The average monthly take-home pay in South Africa increased in February, the latest BankservAfrica Take-home Pay Index shows.
In nominal terms, take-home pay increased to an average of R15,821 – an increase of 4.7% from February 2020. In real terms – taking inflation into account – pay was up 1.6% to R13,044.
“The low inflation rate together with the better performing economy in February certainly contributed to this,” BankservAfrica said.
Comparing figures month-on-month, however, pay has been flat, up just 1.4% and 0.1% in nominal and real terms, respectively.
While an above-inflation rise in take-home pay should be welcomed, BankservAfrica noted a caveat to the data. “Not all of the increases for average wages were due to actual wage increases. Instead, this is due to the fewer number of daily and weekly paid employees in the system, and their decline in the overall index data,” it said.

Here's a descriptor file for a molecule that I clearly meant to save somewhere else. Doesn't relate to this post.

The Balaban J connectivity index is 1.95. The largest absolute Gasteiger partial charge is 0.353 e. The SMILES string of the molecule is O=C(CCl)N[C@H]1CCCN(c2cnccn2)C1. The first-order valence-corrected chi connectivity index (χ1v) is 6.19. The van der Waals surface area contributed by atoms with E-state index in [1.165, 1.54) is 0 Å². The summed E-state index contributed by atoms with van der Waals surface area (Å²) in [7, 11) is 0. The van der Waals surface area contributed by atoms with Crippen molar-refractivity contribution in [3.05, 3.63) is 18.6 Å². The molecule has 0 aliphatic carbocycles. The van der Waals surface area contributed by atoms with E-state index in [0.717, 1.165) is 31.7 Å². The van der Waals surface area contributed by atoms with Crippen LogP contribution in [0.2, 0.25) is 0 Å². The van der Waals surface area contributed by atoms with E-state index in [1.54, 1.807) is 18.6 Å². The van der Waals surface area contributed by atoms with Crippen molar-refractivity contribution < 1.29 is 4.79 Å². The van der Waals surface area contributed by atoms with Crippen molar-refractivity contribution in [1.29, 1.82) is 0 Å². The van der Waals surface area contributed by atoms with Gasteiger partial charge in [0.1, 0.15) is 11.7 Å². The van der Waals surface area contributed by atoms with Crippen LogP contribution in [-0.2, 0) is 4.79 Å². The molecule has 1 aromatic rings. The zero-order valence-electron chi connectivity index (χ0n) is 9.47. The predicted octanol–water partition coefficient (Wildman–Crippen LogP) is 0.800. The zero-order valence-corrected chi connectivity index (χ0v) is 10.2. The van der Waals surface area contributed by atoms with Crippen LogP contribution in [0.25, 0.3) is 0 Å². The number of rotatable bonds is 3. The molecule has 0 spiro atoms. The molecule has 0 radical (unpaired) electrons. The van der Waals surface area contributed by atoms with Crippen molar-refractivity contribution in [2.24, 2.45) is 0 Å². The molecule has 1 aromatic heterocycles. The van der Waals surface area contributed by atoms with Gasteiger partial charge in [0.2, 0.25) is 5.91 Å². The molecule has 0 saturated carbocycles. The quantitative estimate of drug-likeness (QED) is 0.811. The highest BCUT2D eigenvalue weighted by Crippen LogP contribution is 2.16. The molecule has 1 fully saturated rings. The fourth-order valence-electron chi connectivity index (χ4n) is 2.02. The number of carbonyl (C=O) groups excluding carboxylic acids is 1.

The average decline of the monthly equivalent daily wage earners was 10.6%, while monthly paid workers decreased by 2.8%, the group said. This has resulted in a far lower share of daily paid employees in the system.
“That is why the value of real total take-home pay paid to all employees in the system only increased by o.2%,” it said.
However, the data still shows a positive trend, with Mike Schüssler, chief economist at economists.co.za, noting that this is the first time since May 2020 that overall total salaries paid through the National Payments System showed a positive increase.
“This will probably contribute more to consumer spending in February data. But it’s still too early to read into this positive development. Nonetheless, it appears the declining trend in total pay has, for now, reached an end,” he said.